In each of the embodiments the device is engineered so that when pressed against the body of an insect, when on a hard surface such as wood, plaster or concrete, the substrate will generally conform to the body of the insect when pressure is applied to the insect from the bottom side devoid of adhesive. In alternative embodiments the bottom side of the device is provided with an additional material to further provide rigidity to the rear surface which increases the protective barrier. Preferably the bottom side of the substrate is water proof or water resistant and this feature will prevent any liquid residue from the crushed insect from migrating through the substrate from the to side to the bottom side where the surface is engaged by the hand, or could leak through to the next sheet. This feature maintains a barrier which ensures that the individual does not come into direct contact with the residue of the insect and, in connection with the pad embodiment keeps the next substrate in new condition.
In a further embodiment of the invention, the substrate is provided in combination with a conventional flyswatter or other elongate handle. Providing the substrate in combination with a flyswatter is useful for engagement of insects or pests which have been initially killed by flyswatter head and then must be disposed. The device may further be used as an alternative to a flyswatter in circumstances were the use of a flyswatter is not possible due to the location of the pest or when the insect is slow moving and a flyswatter is not required on. As seen in
The manual insect capturing device of
In operation, the user optionally separates the top sheet 22 from its stack 28. The operator then places the tacky portion 24 directly over the intended insect 26 and makes contact. The user then causes further compression on the insect allowing the adhesive to engage the insect. The adhesive catches and holds the insect. Next the adhesive coated material is folded over to envelope the insect and the insect is ready for proper disposal.
In an alternative embodiment shown in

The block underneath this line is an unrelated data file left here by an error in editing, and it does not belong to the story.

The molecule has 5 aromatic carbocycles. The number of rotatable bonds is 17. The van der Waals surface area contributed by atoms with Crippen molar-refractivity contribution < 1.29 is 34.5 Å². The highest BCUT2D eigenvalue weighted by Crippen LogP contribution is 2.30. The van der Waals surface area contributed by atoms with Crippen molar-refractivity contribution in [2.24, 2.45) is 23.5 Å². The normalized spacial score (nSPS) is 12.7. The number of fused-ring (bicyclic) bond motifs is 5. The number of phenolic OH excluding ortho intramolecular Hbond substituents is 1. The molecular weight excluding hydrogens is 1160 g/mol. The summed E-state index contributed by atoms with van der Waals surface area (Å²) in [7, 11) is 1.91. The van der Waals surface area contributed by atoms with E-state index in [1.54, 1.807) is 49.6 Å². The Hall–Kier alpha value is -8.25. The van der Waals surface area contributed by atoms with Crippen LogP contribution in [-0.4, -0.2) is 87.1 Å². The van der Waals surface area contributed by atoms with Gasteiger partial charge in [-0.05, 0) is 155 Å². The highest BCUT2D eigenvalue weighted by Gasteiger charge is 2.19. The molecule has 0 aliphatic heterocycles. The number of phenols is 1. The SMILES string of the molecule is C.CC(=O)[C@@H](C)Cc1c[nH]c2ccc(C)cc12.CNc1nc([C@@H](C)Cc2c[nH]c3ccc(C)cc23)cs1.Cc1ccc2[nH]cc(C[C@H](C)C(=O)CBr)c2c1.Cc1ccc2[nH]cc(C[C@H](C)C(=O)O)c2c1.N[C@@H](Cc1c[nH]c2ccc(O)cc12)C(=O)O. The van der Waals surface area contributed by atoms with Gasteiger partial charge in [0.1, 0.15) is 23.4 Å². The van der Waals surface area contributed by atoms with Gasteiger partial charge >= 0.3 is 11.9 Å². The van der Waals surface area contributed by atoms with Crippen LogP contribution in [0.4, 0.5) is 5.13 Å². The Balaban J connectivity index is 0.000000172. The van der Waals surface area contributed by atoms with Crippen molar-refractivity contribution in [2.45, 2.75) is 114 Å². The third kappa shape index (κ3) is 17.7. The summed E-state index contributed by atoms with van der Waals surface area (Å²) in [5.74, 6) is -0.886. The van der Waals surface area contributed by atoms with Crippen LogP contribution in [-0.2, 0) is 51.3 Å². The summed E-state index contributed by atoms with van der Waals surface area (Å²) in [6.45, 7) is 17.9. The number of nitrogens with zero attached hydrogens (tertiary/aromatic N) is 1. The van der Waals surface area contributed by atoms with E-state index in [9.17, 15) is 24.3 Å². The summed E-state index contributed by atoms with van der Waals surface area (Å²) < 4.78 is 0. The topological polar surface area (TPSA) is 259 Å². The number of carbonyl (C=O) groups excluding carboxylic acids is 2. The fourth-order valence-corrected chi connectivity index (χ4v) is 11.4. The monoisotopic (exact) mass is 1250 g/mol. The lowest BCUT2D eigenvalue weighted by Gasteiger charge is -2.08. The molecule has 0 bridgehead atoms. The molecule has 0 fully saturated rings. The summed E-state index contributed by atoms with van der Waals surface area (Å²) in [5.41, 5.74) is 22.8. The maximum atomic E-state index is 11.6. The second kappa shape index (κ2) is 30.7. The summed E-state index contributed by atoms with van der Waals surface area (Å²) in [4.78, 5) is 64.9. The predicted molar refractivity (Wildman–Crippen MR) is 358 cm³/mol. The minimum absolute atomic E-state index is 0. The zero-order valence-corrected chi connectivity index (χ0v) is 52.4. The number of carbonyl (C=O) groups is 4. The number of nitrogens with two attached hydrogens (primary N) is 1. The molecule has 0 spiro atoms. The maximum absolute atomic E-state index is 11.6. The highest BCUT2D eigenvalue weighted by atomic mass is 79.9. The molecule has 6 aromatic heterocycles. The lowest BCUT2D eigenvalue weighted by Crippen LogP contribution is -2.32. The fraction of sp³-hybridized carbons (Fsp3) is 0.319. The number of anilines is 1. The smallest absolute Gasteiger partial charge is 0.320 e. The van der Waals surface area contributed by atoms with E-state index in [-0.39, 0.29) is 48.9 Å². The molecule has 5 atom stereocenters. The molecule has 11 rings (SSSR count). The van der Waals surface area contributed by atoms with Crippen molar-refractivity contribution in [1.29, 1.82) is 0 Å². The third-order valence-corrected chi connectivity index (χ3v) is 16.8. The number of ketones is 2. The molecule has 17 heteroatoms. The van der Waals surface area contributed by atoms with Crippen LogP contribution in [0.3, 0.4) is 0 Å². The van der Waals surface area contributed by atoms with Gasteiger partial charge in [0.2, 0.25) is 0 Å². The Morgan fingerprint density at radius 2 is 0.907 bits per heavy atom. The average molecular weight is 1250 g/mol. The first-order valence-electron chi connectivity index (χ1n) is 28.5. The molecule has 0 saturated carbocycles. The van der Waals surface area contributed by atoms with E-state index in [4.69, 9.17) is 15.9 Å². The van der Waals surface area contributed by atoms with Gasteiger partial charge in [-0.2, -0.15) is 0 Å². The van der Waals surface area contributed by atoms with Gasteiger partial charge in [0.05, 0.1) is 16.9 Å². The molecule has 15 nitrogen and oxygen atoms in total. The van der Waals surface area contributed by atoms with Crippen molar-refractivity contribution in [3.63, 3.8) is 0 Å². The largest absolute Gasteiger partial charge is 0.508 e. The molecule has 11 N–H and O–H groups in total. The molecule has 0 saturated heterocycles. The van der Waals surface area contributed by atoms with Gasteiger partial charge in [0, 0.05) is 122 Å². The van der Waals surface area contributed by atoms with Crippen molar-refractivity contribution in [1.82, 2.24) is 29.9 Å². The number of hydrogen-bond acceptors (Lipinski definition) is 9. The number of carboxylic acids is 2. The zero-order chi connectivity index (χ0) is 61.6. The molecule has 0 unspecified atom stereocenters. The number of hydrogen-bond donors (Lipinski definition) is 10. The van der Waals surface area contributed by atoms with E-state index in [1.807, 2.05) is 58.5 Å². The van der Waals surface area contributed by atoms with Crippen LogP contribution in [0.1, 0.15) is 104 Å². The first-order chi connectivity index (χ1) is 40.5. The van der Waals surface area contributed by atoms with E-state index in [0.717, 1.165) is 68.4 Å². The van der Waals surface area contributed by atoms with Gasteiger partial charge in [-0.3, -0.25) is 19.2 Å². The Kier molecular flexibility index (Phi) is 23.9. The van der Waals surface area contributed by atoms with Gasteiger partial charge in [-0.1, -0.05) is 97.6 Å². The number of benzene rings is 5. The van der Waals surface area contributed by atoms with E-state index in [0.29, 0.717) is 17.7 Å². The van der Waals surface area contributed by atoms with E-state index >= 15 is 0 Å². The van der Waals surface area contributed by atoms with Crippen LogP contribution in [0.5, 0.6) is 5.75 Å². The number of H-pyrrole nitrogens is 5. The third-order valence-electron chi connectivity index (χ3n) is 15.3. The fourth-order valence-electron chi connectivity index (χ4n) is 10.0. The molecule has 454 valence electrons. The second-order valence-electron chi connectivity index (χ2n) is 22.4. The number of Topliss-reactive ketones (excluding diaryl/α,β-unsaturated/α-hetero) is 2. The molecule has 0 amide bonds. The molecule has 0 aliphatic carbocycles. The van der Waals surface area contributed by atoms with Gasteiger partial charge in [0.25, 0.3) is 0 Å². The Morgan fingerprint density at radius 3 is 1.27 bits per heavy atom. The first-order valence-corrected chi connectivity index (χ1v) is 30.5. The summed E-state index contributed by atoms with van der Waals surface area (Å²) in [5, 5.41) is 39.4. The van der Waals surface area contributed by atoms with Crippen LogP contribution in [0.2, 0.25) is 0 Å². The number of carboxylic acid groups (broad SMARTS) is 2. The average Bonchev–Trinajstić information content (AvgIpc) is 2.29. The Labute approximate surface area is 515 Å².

It is contemplated that additional variations of this invention may be made without departing from the principle thereof, and I do not wish to be understood as limiting myself to the specific construction shown and described herein. Those who are skilled in the art will envision many other possible variations still within its scope. For example, the means by which the enveloping of an insect's body mass takes place could be accomplished not only by a sheet, but through a variety of methods using elastic materials, fabrics, plastics or rubbers in place of the paper sheet, also mixing elastic material with the adhesive that coats the sheet. The sheet construction is a singular method of envelopment with many potential variations. For example, one may be constructed with a singular pocket, multiple pockets or elongated pockets—all of which are formed, impression constructed. Variations could occur in the density and thickness, multiple material layering, or trapping air pockets, all of which allow insect body mass and sheet to conform to one another as a result of compression of the void space within the sheet. The shape of the sheet could be elongated to that of a strip or a roll. Insect poisons and/or anti-bacterial agents could be added to the adhesive of the sheet. Different cover methods could be added to protect the device sheet and adhesive prior to use. Accordingly, the reader is requested to determine the scope of the invention by the appended claims and their legal equivalents, and not by the examples which have been given.